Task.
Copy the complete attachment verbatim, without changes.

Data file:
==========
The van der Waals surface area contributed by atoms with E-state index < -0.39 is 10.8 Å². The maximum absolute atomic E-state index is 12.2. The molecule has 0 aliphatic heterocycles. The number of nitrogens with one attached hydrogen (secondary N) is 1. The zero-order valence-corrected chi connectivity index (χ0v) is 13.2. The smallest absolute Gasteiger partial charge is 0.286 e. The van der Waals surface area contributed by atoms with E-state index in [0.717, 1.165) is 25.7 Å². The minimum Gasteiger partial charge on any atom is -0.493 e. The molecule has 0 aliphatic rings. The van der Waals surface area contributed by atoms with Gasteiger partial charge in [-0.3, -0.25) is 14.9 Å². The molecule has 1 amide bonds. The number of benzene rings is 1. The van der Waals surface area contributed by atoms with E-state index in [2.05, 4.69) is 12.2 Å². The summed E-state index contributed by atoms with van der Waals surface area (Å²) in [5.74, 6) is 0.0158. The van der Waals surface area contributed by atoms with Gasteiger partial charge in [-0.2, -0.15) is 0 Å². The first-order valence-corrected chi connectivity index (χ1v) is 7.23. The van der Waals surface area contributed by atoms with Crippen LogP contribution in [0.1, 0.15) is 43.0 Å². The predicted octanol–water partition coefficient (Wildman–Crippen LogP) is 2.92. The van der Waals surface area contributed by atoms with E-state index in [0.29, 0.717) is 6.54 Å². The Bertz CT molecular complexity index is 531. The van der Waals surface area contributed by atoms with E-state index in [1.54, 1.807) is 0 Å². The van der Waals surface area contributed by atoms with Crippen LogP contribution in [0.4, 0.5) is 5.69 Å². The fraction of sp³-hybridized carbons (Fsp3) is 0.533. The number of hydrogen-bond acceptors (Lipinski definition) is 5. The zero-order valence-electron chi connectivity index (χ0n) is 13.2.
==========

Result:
The van der Waals surface area contributed by atoms with E-state index < -0.39 is 10.8 Å². The maximum absolute atomic E-state index is 12.2. The molecule has 0 aliphatic heterocycles. The number of nitrogens with one attached hydrogen (secondary N) is 1. The zero-order valence-corrected chi connectivity index (χ0v) is 13.2. The smallest absolute Gasteiger partial charge is 0.286 e. The van der Waals surface area contributed by atoms with E-state index in [0.717, 1.165) is 25.7 Å². The minimum Gasteiger partial charge on any atom is -0.493 e. The molecule has 0 aliphatic rings. The van der Waals surface area contributed by atoms with Gasteiger partial charge in [-0.3, -0.25) is 14.9 Å². The molecule has 1 amide bonds. The number of benzene rings is 1. The van der Waals surface area contributed by atoms with E-state index in [2.05, 4.69) is 12.2 Å². The summed E-state index contributed by atoms with van der Waals surface area (Å²) in [5.74, 6) is 0.0158. The van der Waals surface area contributed by atoms with Gasteiger partial charge in [-0.2, -0.15) is 0 Å². The first-order valence-corrected chi connectivity index (χ1v) is 7.23. The van der Waals surface area contributed by atoms with Crippen LogP contribution in [0.1, 0.15) is 43.0 Å². The predicted octanol–water partition coefficient (Wildman–Crippen LogP) is 2.92. The van der Waals surface area contributed by atoms with E-state index in [0.29, 0.717) is 6.54 Å². The Bertz CT molecular complexity index is 531. The van der Waals surface area contributed by atoms with E-state index in [1.54, 1.807) is 0 Å². The van der Waals surface area contributed by atoms with Crippen LogP contribution in [0.4, 0.5) is 5.69 Å². The fraction of sp³-hybridized carbons (Fsp3) is 0.533. The number of hydrogen-bond acceptors (Lipinski definition) is 5. The zero-order valence-electron chi connectivity index (χ0n) is 13.2.